There is something in my tent. I know there is. For two nights now, that soft scratching noise has come from that corner of the tent. That corner just happens to have the supposedly empty stuff sacks the tent was packed in, all jammed inside the largest stuff sack. I look anxiously at the bags. Yes. The sound is definitely coming from there. Wait. Did the bag just move?
Is something trapped inside one of the bags? I did set up quickly, during the rain, just as night was falling. Did a small creature climb into one of the bags, taking shelter from the rain? I didn’t look as I scooped up each bag and dumped it into the largest one. Did I trap a mouse? A frog? Has it been trying to escape for the last 24 hours?
It’s time to go to sleep, but what if the mouse chews its way out during the night? Then, I would have a mouse running over me in the tent. There is no way I can get to sleep if there is a mouse in my tent.
I sit up, put on my shoes, and grab the tent bags. Holding them before me at arm’s length, I rush to the shower building. It is the only place with light now that it is dark. My heart rate matches my rapid steps. I carefully drop the collection of bags in the pool of light outside the building.
OK. Now I need to open the bags and check for a creature. I glance to the side and see a stick next to the path. Good. Using that, I won’t have to get my hands close to the potential Thing.
With two fingers from each hand, I open the draw cord on the largest bag, gingerly grip the bottom of the bag, and dump its contents out. Four smaller stuff sacks fall to the ground. Looking inside the bag I am still holding, I insert the stick and push out the side walls, ensuring a clear view of all the potential hiding places in the bag. My heart thuds in my chest, but this bag is empty.
One by one, I pick up the remaining bags and use the stick to carefully examine each bag. My breathing becomes faster with each successively empty bag. A careful inspection of the last bag reveals that it, too, is empty.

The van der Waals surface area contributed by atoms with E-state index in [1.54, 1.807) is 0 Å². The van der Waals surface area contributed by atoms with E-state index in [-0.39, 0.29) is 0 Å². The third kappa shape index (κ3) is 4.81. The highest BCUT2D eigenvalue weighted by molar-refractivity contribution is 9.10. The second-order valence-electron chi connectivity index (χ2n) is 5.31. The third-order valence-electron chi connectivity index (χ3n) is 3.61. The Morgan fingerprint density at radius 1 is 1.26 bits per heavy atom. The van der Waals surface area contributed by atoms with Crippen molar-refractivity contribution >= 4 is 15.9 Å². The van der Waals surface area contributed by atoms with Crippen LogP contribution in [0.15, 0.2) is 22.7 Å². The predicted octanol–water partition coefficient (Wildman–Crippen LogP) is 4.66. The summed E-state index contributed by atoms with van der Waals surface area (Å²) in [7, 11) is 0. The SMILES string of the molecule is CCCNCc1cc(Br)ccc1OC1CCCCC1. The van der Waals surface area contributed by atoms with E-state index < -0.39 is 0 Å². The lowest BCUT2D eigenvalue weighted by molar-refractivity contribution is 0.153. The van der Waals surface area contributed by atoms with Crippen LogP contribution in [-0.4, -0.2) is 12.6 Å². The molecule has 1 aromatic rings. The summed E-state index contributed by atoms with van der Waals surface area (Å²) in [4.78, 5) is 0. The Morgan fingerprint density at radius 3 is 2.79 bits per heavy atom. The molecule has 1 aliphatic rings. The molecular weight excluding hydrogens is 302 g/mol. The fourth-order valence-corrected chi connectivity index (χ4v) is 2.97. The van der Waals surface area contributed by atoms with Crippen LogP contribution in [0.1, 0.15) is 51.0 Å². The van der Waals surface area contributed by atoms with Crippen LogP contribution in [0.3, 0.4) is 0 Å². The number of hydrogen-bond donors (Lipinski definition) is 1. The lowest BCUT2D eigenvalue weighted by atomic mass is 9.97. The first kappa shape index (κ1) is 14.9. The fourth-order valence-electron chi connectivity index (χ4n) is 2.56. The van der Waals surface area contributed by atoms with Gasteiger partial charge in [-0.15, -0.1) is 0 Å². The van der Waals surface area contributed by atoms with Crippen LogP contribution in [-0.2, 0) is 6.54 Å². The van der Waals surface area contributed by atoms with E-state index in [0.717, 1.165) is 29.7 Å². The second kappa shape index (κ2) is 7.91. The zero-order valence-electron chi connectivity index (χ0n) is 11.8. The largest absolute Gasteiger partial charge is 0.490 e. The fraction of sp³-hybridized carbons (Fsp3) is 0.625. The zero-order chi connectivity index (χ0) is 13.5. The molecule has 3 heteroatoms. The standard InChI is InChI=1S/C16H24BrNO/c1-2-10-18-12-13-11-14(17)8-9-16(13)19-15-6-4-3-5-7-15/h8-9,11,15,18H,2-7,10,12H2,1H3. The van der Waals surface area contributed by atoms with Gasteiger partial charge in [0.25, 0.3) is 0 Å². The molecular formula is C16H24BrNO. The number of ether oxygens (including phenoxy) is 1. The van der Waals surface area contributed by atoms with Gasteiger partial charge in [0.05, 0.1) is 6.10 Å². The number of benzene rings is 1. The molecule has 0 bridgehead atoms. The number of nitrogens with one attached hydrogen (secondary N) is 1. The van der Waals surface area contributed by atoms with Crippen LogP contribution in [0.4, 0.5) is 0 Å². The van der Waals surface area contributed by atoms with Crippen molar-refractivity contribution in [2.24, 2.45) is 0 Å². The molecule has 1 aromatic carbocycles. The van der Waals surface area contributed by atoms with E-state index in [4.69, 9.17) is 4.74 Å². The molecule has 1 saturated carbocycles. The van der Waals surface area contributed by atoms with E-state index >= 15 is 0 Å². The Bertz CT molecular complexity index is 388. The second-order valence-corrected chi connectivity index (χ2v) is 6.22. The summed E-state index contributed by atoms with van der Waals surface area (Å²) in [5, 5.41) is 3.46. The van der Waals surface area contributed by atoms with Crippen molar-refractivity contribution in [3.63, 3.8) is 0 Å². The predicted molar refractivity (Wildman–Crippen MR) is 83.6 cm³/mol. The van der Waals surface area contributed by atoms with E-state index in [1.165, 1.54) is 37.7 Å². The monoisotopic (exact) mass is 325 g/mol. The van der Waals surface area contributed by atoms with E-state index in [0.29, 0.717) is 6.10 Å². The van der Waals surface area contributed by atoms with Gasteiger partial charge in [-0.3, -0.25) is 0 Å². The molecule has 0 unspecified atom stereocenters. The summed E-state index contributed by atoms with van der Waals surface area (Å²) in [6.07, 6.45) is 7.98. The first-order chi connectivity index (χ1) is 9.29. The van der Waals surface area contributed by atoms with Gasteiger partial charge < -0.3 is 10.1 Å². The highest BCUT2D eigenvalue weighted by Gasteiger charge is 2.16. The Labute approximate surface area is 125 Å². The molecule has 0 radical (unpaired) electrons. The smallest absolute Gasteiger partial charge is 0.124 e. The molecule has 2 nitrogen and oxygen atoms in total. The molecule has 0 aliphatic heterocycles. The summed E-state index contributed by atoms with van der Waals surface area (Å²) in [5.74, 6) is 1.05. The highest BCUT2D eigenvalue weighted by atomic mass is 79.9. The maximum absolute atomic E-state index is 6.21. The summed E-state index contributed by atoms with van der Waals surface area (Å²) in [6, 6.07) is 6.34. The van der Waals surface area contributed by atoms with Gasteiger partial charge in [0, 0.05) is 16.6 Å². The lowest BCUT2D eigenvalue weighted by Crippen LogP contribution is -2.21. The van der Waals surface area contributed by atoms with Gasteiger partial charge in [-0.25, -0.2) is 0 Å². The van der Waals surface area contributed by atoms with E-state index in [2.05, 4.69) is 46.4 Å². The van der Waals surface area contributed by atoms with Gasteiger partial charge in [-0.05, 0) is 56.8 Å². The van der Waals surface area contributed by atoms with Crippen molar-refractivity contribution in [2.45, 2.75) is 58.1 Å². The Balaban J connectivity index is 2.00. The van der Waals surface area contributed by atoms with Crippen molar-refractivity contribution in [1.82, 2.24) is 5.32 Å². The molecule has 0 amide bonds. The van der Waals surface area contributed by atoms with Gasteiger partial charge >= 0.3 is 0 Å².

What? Did I just imagine the whole thing? I gather the bags back into the biggest one, confirming that each is empty. Nope. Nothing there.
When I get back to the tent, I try to settle down to sleep. I have a big day tomorrow. I need my rest. But I am still wound tight as a spring.
Scritch. Scratch. Noises are coming from that same corner of the tent. The corner where I had deposited the confirmed empty bags. Shivering, I reach over and grab the bags, throwing them to the opposite corner of the tent. They land with no strange sound or motion.
Knowing that I need to calm down a bit before I can fall asleep, I grab my Kindle and attempt to read. Less than a paragraph in, quiet shuffling noises come from the now empty, same corner of the tent.
Now, a new mental image springs to mind. Did I set my ground cloth on top of a creature? Did I trap a frog under the tent? There is a big lump in the floor of the tent. I have no idea what it is. I don’t remember any big rocks there. What did I cover in my haste to get out of the rain?
These mental quandaries are more disturbing than if I had just trapped a mouse, so I sit up and put my shoes back on. Exiting the tent, I walk around to the corner with the lump and noises. What is under there? Unstaking that section, I lift up the whole tent, ground cloth and all. I realize I am holding my breath.
I see a spider the size of a quarter nonchalantly moving through the debris. It had thought my tent was a fine hiding place, and it looked like it resented the loss of its cover. Glancing further under the tent, I see that the lump is just a stump that I had not noticed in the dark when I originally set up my tent.
Wow. I had worked myself up over a stump and a spider doing its thing. I had envisioned so many unpleasant scenarios, and my body had reacted in kind. I took a moment and contemplated the power of our thoughts to affect our bodies.
Is there something in your life that you are overreacting to? Some way that your thoughts are negatively impacting your body? Share in the comments below.
*Photo credit: Jayegirl99 (Julie Edgley) on Flickr (Creative Commons)
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